Devereaux Peters Enters Larger Conversation About WNBA Pay Gap
Devereaux Peters is a five-year veteran in the WNBA, so she’s a better basketball player than a statistically significant percentage of the world’s population.
That’s the point the 28-year-old conveyed during a series of tweets Monday as she shot down the idea of playing her male critics in one-on-one to prove a point:
Peters’ comments come after WNBA players drew attention to the massive pay gap between professional players in the men’s and women’s games.
LeBron James’ max contract with the Los Angeles Lakers prompted Las Vegas Aces rookie A’ja Wilson to speak up:
In the days since, critics hijacked the conversation in bad faith to chastise Wilson and others for supposedly demanding pay equal to James and other NBA stars.
However, WNBA players are instead calling attention to how much—or how little in this case—of the league’s revenue they receive compared to those in the NBA.
Forbes’ David Berri estimated in September that WNBA players collected 22.8 percent of the league’s basketball-related income (BRI) from the 2017 season. The NBA’s collective bargaining agreement with the players’ union ensures NBA players earn at least 49 percent of the league’s BRI.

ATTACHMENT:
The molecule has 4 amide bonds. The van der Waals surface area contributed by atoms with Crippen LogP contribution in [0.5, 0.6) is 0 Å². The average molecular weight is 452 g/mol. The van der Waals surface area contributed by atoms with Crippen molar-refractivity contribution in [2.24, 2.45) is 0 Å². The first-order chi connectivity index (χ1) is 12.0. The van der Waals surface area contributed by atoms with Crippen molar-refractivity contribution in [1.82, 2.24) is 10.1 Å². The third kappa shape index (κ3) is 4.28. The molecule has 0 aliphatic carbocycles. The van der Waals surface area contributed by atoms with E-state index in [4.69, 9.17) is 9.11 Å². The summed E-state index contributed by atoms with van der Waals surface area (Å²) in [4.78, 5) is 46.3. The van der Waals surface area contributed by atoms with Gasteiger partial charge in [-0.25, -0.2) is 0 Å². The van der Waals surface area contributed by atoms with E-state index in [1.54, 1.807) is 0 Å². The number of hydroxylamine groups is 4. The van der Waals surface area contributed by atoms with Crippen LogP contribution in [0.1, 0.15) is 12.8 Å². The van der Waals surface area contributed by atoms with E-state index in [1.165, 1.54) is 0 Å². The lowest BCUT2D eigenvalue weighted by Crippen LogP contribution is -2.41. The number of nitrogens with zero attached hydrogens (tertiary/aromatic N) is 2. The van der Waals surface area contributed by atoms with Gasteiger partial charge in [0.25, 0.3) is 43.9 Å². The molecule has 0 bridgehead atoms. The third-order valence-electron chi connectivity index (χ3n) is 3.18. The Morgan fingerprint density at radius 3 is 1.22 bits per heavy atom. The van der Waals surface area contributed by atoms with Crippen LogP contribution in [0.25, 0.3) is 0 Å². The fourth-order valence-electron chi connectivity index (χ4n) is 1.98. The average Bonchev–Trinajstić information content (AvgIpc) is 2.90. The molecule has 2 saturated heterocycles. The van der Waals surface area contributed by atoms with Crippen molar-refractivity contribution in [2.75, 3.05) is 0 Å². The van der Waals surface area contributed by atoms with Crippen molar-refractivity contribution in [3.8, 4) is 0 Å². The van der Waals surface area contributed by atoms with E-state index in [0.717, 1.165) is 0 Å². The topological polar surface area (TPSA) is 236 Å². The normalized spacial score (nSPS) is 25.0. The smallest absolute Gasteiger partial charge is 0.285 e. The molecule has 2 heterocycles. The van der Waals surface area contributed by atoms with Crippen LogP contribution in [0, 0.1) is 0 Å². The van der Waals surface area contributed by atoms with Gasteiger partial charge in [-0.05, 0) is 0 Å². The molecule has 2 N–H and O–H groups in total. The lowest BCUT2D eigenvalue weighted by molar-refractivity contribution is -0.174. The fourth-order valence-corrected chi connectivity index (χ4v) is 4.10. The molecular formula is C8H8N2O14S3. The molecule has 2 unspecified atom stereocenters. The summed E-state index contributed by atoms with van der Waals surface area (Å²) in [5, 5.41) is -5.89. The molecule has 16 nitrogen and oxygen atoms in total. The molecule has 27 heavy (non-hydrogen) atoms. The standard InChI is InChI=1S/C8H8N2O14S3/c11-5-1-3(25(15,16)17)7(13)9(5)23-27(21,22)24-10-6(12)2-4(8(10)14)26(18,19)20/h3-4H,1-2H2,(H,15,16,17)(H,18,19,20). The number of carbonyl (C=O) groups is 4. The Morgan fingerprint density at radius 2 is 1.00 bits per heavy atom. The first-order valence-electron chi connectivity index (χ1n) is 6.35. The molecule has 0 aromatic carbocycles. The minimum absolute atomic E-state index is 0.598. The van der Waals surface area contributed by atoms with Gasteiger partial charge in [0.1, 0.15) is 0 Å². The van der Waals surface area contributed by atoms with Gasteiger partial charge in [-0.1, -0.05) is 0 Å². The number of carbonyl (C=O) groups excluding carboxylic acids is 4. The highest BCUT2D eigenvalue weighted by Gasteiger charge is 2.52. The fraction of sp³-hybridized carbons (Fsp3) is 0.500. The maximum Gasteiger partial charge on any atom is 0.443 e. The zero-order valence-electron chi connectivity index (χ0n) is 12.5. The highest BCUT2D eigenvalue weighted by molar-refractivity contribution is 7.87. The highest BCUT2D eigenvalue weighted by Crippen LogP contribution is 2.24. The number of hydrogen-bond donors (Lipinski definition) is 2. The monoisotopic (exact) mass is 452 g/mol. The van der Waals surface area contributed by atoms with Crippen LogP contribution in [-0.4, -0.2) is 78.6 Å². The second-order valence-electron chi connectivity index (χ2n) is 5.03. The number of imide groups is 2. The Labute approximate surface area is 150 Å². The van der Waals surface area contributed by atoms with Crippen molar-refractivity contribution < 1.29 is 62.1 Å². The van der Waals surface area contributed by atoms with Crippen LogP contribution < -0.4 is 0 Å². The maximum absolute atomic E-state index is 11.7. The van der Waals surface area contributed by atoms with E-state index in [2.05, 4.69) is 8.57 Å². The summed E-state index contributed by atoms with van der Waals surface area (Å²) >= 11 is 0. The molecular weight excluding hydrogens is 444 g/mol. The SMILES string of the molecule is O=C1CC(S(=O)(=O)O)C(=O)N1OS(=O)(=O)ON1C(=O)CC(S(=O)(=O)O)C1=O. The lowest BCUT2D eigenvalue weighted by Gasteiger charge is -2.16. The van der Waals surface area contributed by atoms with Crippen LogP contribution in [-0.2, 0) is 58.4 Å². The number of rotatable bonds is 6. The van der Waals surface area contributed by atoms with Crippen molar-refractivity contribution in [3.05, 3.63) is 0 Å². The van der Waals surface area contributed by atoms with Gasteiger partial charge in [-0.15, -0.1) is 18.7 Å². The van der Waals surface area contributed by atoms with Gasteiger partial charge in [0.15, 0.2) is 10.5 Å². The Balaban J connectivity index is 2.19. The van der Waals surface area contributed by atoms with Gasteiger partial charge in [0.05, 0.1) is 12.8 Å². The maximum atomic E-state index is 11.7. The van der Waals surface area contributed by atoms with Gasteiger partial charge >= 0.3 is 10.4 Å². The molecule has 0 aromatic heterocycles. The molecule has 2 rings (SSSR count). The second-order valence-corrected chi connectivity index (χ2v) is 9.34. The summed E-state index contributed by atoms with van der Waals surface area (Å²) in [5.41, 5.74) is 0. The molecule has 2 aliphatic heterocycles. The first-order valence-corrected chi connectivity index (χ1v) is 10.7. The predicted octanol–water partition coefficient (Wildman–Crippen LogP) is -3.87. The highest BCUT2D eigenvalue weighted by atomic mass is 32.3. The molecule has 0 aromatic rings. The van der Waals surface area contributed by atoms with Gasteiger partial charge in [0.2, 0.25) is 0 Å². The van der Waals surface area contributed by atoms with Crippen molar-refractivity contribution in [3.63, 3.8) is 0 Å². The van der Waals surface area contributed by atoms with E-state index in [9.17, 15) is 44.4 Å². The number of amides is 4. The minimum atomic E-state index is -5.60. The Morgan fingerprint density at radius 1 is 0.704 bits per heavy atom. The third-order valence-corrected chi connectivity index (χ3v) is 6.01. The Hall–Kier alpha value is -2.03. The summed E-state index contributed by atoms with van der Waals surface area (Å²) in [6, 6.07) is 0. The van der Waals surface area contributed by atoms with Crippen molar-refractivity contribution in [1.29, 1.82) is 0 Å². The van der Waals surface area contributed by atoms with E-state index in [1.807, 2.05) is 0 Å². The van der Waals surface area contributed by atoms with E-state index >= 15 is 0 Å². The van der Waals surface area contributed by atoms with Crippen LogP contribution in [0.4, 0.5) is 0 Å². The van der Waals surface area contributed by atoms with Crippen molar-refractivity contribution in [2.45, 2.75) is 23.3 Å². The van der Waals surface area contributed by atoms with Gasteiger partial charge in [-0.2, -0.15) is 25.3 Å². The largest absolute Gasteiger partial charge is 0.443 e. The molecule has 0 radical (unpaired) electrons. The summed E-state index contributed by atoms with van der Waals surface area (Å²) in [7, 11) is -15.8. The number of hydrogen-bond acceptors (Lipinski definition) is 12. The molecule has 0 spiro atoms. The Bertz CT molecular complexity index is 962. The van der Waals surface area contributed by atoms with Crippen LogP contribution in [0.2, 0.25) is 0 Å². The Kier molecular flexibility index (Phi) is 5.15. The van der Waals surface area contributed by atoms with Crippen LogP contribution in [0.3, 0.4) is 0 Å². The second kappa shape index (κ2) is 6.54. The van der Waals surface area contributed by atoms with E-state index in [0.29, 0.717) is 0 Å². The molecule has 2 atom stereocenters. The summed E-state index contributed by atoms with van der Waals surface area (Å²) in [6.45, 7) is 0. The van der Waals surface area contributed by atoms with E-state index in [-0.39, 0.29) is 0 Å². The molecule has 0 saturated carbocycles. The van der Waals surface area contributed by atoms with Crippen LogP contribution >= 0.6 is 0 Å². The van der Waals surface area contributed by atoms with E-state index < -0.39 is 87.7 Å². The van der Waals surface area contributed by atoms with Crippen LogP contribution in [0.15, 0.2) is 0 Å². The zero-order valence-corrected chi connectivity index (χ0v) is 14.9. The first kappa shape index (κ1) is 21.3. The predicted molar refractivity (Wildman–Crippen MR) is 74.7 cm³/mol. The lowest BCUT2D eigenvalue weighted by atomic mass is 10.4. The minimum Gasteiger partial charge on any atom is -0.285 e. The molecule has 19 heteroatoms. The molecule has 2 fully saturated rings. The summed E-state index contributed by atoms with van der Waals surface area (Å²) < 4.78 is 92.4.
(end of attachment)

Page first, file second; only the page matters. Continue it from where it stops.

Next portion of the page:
“We’re not even talking about $200 million salaries or anything like that,” Dallas Wings guard Skylar Diggins-Smith said in an interview with the Dallas Morning News‘ Adam Grosbard. “It’s just off the revenue that we bring in. Getting that same percentage [as NBA players], and not even getting half of that is kind of appalling. It’s staggering.”
Berri later pointed to the fact Phoenix Mercury guard Diana Taurasi is making $115,233, based on High Post Hoops’ salary database. During the 1998-99 season, Adonis Jordan received $350,000 after playing 17 minutes for the Milwaukee Bucks.
The WNBA’s collective bargaining agreement with players expires after the 2021 season. The players can opt-out following the 2019 season, though.
Based on how Diggins-Smith, Wilson and others are speaking about about the issue, the league can likely expect a fight about the players’ share of revenue in 2019.